The medical product development process is complex and requires collecting safety and effectiveness data to inform regulatory approval for marketing in the United States. In 2016, U.S. spending on medical devices and in-vitro diagnostics totaled 5.2 percent ($173.1 billion) of total national health expenditures, making the U.S. the world’s largest market for medical devices. While there have been efforts to quantify the total cost of bringing novel drugs to the U.S. market, limited work has been done to estimate the investment needed for a novel medical device. The Office of the Assistant Secretary for Planning and Evaluation in the U.S. Department of Health and Human Services asked ERG to analyze this cost.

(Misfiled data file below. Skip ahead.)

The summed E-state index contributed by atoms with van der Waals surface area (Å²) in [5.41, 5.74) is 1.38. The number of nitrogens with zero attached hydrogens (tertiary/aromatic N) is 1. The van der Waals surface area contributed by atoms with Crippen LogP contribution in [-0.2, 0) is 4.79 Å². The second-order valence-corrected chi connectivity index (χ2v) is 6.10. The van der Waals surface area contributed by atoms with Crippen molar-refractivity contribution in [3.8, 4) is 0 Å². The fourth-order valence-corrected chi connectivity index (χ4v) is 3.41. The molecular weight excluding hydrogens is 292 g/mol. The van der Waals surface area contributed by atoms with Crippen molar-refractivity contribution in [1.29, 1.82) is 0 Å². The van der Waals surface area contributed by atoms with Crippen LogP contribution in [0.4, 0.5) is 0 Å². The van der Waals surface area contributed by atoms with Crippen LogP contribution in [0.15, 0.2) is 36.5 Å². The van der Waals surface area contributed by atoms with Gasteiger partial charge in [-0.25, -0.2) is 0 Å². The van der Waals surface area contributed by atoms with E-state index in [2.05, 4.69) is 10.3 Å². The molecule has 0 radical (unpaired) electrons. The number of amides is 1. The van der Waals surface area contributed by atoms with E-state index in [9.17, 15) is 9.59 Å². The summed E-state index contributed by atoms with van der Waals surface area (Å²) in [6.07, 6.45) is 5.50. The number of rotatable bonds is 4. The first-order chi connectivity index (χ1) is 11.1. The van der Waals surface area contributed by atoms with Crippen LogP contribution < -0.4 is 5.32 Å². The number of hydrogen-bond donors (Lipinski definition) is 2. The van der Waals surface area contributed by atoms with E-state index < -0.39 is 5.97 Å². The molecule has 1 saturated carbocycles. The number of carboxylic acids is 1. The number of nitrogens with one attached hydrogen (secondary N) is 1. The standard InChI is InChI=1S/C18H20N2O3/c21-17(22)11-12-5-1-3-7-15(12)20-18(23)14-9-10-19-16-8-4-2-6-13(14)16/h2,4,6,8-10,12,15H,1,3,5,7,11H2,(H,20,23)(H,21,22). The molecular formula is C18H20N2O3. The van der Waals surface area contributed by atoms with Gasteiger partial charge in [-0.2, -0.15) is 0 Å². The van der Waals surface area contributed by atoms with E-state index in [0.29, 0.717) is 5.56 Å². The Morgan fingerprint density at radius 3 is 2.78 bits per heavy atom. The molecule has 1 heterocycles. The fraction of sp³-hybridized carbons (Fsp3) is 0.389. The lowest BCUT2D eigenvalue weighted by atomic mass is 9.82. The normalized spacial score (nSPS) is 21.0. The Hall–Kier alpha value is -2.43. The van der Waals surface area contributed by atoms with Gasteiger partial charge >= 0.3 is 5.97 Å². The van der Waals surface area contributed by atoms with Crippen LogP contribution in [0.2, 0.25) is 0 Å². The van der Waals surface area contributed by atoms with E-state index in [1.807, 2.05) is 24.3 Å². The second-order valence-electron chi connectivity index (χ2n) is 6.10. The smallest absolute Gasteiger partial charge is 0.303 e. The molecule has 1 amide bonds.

Using public and proprietary sources, ERG developed an analytical bottom-up model to estimate the total cost of bringing a novel complex device to the U.S. market that accounts for the cost of failures (i.e., not successfully completing a given development stage and abandoning development as a result) and the cost of capital. The study is the first analysis of complex device development cost through the post-approval stage to account for capital and failure costs and has the potential to inform policy-making and regulatory efforts to enhance device safety and innovation. The study has also been published in JAMA Network Open.